Thursday, March 03, 2005

Recalling the Splendor of Mythic Rats

I awoke this morning thinking of the Giant Rat of Sumatra. For those who may not be familiar with this creature, he grew in mythic fame for my generation as a result of the efforts of Firesign Theatre.

Sir Arthur Conan Doyle brought this Sumatran rodent into being with a passing reference in The Adventure of the Sussex Vampire;

"Matilda Briggs was not the name of a young woman, Watson," said Holmes in a reminiscent voice. "It was a ship which is associated with the giant rat of Sumatra, a story for which the world is not yet prepared."
Speculation regarding the identity of this strange creature has ranged from the African giant rat, which has been known to grow to three feet long, to the moon rat, which can be found on the islands of Sumatra and Borneo. The moon rat seems more closely related to a hedgehog than a rodent, but can grow to two feet long, from snout to tail tip, which some might feel qualifies it as a "giant."

I prefer to envision something along the lines of the depiction found on the album cover; a huge monster that would cause even the most mean-tempered grizzly to turn tail and scamper back to his cave. My version wouldn't be quite so cartoonish, though. Matted, stinky fur, with patches missing. One eye almost swollen shut from a previous battle. Sharp teeth protuding from a drooling mouth. And hissing...lots of hissing.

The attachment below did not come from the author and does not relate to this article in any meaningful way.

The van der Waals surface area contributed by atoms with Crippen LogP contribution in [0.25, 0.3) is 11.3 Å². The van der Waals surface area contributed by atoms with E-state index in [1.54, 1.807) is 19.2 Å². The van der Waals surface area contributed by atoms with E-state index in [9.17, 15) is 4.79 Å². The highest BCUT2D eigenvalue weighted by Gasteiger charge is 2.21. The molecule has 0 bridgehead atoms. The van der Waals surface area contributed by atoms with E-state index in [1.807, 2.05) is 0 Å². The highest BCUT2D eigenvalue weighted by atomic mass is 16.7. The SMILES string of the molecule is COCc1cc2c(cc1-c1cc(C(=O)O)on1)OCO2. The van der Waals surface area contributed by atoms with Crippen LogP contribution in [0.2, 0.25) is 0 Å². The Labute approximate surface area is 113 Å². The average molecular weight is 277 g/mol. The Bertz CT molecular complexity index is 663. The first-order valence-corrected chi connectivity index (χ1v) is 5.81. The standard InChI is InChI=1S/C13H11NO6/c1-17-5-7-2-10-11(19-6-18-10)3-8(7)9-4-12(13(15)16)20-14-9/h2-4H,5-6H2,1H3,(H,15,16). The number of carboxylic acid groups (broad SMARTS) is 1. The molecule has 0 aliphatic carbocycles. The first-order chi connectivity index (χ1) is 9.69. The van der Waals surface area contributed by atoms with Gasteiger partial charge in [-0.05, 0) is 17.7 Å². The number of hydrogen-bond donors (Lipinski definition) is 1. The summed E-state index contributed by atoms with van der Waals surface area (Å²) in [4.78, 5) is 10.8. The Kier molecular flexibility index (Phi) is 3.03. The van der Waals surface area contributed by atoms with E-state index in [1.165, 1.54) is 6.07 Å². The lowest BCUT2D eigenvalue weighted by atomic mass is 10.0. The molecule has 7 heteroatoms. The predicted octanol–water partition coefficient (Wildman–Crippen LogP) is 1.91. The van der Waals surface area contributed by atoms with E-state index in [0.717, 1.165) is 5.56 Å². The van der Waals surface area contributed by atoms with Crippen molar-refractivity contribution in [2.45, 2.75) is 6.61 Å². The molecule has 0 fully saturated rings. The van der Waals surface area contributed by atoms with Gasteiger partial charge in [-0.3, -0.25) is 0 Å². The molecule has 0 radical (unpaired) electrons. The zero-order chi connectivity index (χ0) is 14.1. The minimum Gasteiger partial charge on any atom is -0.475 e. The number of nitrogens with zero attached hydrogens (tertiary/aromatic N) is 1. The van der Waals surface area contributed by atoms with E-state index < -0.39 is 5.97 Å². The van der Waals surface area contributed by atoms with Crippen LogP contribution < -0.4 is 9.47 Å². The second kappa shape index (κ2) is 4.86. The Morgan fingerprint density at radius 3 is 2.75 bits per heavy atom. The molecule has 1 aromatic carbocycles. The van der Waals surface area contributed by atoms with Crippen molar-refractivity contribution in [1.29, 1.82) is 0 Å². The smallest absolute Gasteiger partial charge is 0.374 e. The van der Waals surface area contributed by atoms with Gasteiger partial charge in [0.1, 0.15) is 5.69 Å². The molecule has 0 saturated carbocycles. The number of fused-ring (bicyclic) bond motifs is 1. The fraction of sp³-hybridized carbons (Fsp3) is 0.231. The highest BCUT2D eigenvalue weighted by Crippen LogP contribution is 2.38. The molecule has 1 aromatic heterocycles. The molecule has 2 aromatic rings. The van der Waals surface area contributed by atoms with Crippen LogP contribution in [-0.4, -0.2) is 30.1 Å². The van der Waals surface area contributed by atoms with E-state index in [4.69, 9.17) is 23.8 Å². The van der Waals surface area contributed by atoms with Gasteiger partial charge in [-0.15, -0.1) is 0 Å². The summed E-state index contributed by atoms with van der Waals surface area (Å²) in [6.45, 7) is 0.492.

It seems that today "truth" has become a slave to empiricism. We're only interested in facts. We are losing the ability to think mythically; a loss that will make this a much more dreary world. Limiting creative expression hobbles our search for truth, and keeps the new thing that may be happening among us forever just beyond our reach.

Demi, my dear; when you left for school this morning and I advised you to beware of the giant rat of Sumatra, I was grieving the loss of the power of myth. I haven't completely gone over the edge...yet.

The world is too much with us; late and soon,
Getting and spending, we lay waste our powers;
Little we see in Nature that is ours;
We have given our hearts away, a sordid boon!
This Sea that bares her bosom to the moon,
The winds that will be howling at all hours,
And are up-gathered now like sleeping flowers,
For this, for everything, we are out of tune;
It moves us not.--Great God! I'd rather be
A Pagan suckled in a creed outworn;
So might I, standing on this pleasant lea,
Have glimpses that would make me less forlorn;
Have sight of Proteus rising from the sea;
Or hear old Triton blow his wreathed horn.

- Wm. Wordsworth

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